Secondly, the printing press made it possible to turn information into a printed commodity at a moment when the creation and distribution of commodities was a central neoformation in human productivity. The impact of computers has been--well, largely to create and distribute commodities. But this just isn't a neoformation any more, and it actually has the effect of atomizing and trivializing information in many cases, the way that putting a poem or even a good scientific book on a PPT atomizes and trivializes it.

(Sometimes when I walk over to the stacks in the nearby library and look up a journal article, I take a moment to marvel at how much historical perspective--how many opportunities to learn things while looking up other things--I lose when I simply "hunt and peck" for articles I need on the
iinternet.)

Thirdly, and most importantly from a CHAT perspective: the priniting press changed our unit of analysis for language in a very fundamental way:
meanings, wordings, and soundings became clearly distinct and differentiated for the first time. There isn't any comparable shift in the unit of analysis for language wrought by computers.

For the illiterate, the printing press made it possible to abstract meanings from wordings and wordings from soundings for the first time: the distancing effect destroyed forever the illusion that words were simply names for actual objects and forced every literate person to think in terms of examples of concepts instead. Even for the literate, the printing press made it possible to see wordings and even soundings as made of interchangeable parts, and of meanings as examples of concepts that have to be built up from soundings and wordings.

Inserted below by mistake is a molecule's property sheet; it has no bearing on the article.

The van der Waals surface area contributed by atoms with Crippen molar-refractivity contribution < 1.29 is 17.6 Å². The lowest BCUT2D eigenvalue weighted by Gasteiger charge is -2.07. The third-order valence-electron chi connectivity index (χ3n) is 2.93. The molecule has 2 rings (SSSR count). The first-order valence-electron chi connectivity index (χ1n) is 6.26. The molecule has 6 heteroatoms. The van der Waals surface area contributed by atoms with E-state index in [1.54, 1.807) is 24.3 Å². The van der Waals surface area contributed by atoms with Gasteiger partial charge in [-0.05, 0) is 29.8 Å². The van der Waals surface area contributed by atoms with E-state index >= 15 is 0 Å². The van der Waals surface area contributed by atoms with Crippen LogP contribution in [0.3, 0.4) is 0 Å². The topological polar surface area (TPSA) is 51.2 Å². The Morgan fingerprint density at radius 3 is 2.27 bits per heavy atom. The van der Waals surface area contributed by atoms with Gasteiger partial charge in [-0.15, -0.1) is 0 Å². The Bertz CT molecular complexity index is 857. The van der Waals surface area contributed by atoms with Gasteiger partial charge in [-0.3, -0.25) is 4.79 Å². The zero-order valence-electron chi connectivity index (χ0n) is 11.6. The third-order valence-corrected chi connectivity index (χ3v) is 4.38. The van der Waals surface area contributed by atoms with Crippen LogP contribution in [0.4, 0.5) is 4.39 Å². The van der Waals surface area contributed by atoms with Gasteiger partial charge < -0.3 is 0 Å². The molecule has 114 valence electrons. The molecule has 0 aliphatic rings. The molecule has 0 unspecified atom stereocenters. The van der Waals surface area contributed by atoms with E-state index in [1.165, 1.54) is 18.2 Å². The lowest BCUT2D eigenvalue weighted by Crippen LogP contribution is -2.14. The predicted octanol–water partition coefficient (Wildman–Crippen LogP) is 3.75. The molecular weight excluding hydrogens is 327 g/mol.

(As an idealist, Chomsky has a good grasp of this: he often points out that words like "river" only really refer to concepts within the mind, not to physical objects, and the correspondence of that concept to reality is really a coincidence and not a reflection of any kind--what he is not ready to accept is that that coincidence is carefully set up and stage managed by culture and history and not simply a product of evolution.)

The computer actually obscures all this, not only by bringing graphics, sound, and text together again, but also by creating, on the semantic plane, the illusion of a single concrete virtual reality, when in fact all we really have are separate computers, which we can use to create that illusion by technical rather than imaginative means.

We often think of the history of information as speeding up as it progresses, the way life appears to a man in his late middle age. But it is also possible to regard it as slowing down, the way life appears when we look at a small child, or, more generally, when we consider this history not as the creation of information but instead as the creation of potential.

David Kellogg
Hankuk University of Foreign Studies